Man, Joe Saunders home/road splits are…severe. I’m glad this series is in Safeco. It’s absurdly early, but thus far, “New” Safeco’s playing pretty much *exactly* the way Jeff Sullivan predicted. Safeco’s seen 1.86 HRs per game, not too far off the league average of 2.04 – and a substantial increase over its 1.4 mark last year. But the total run environment hasn’t changed all that substantially. Mariner pitchers have been flat-out dominant at home, striking out nearly 25% of opposing batters, and posting a FIP barely over 3. Unearned runs push their RA9 to 3.57, but that’s still excellent. On the road, their K% drops to 18%, and their FIP is *5.17*. Their RA9 is basically *two full runs per game higher* on the road. Yes, this is clearly influenced by the parks they’ve played in (Texas-y ballparks), but this pattern – a so-so rotation that looks great at home, not so much on the road – was exactly what we saw last year. This was our Bayesian prior! Still, it’s kind of funny to see it play out again, just the way it did in 2012. At home, M’s pitchers are a bit like 2012 David Price. On the road, they’ve been a bit like 2012 Ubaldo Jimenez.

Line-up, now with infinitely more Canadian Content
1: M. Saunders, CF
2: Seager, 3B
3: Morales, 1B
4: Morse, RF
5: Montero, C
6: Smoak, DH
7: Bay, LF
8: Andino, 2B
9: Ryan, SS
SP: J. Saunders

Yes, so Dustin Ackley sits against a lefty. I understand the move, and if he needs a day, then I’d rather have it come against a lefty than a righty, but we’re playing BOTH Andino and Ryan again. The whole ‘The M’s hit well but just got unlucky with men in scoring position’ theory founders when line-ups stack Smoak near Andino and Ryan.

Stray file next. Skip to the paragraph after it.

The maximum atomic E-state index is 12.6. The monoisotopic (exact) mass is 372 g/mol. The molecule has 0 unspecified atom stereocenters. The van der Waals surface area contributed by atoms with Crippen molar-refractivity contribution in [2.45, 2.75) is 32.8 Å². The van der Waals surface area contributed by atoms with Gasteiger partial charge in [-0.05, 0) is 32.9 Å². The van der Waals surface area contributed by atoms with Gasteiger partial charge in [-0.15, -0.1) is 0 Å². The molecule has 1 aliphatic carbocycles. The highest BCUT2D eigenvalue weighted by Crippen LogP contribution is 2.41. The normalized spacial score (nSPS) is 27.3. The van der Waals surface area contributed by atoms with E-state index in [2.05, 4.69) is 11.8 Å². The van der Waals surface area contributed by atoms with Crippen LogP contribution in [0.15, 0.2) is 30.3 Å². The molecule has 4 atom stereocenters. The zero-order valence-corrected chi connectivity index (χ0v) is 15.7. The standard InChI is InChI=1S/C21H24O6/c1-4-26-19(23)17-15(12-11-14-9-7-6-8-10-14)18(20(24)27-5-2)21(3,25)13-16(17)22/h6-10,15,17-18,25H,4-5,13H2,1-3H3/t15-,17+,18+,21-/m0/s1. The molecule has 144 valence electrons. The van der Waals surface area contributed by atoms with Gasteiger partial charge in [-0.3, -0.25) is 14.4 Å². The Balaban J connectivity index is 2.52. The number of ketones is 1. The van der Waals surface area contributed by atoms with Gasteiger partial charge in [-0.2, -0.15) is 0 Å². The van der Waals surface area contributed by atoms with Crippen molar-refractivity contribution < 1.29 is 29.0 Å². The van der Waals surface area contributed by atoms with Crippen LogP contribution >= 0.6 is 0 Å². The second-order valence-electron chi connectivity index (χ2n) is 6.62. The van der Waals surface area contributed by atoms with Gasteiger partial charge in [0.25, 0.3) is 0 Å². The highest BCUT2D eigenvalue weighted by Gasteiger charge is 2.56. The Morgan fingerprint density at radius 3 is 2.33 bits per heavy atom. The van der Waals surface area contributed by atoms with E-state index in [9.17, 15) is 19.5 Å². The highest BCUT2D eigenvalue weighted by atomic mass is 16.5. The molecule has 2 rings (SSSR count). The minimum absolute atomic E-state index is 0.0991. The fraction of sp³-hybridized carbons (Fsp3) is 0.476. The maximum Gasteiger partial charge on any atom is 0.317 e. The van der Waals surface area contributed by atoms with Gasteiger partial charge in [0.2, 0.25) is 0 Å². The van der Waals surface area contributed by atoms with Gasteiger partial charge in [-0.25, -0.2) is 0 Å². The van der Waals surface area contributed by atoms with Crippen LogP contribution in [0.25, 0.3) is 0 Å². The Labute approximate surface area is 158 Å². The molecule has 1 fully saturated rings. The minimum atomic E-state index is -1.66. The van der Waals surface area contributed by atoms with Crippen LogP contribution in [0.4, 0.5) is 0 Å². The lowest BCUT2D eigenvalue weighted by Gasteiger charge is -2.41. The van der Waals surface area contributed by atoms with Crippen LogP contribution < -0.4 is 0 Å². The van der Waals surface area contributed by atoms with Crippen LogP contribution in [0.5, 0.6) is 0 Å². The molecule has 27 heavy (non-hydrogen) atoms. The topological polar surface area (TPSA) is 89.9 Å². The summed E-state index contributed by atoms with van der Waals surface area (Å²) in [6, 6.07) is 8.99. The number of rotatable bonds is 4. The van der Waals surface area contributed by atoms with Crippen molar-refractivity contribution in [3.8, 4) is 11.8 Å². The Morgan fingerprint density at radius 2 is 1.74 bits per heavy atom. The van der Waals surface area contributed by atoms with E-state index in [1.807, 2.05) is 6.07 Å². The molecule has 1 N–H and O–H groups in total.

* Yes, post-hoc rationalizing of an odd statistic you come across isn’t the best way to go about things. This has been your up-front acknowledgement/warning that this isn’t terribly serious analysis. Just something I’m going to keep an eye on.

** It’s somewhat counter intuitive, I guess, but Dustin Ackley’s fared better than his overall average against GB pitchers. He tops four-seamers, but sinkers drop onto the sweet spot of his bat – his HR rate is actually higher against them than it is for fly-ballers. Kendrys Morales is essentially the same hitter against all pitcher types, as is Justin Smoak, albeit a worse one.


103 Responses to “Game 28, Orioles at Mariners”

  1. GarForever on April 29th, 2013 11:39 pm

    I understand the impatience, bullpen, but where does Franklin play? If he can’t handle SS at the MLB level (and most scouts have consistently deemed that to be the case; they could be wrong), then where do you stick him? He would need to play nearly every day, or otherwise you’re impeding his development.

    Look, few people would be happier than me if Franklin could come up tomorrow, play a serviceable SS and continue to hit the ball *reasonably* well (he ain’t gonna run a 1.132 OPS in the bigs, but I’d gladly take 20% off of that — a .900 OPS from a SS who doesn’t embarrass himself in the field? yes, please). But if he *can’t* play a serviceable SS, then what? I’m not being rhetorical, I’m curious what you think.

    And, by the way, I’m with you: aside from a sarcastic post I made last week about the vast improvements Mariners teams past have made after Ibanez’s departure, I don’t know why he’s on the team, either…

  2. djw on April 30th, 2013 6:13 am

    I’m an educator, Smoak is just not smart, he will NEVER learn.

    Oh, come on. I’m an educator, too, but I don’t pretend that gives me any insight into people’s intelligence or capacity to learn by watching them play baseball on TV. I’m certainly ready for the team to be done with Smoak, too, but I certainly don’t think my profession gives me any special insight here.

  3. GLS on April 30th, 2013 2:04 pm

    Montero plays catcher, but Franklin can’t play SS? Not sure I get it. He may not have the range of a Brendan Ryan, but Ryan is an almost guaranteed out at the plate.

    If they don’t like Franklin at SS, move him to the outfield.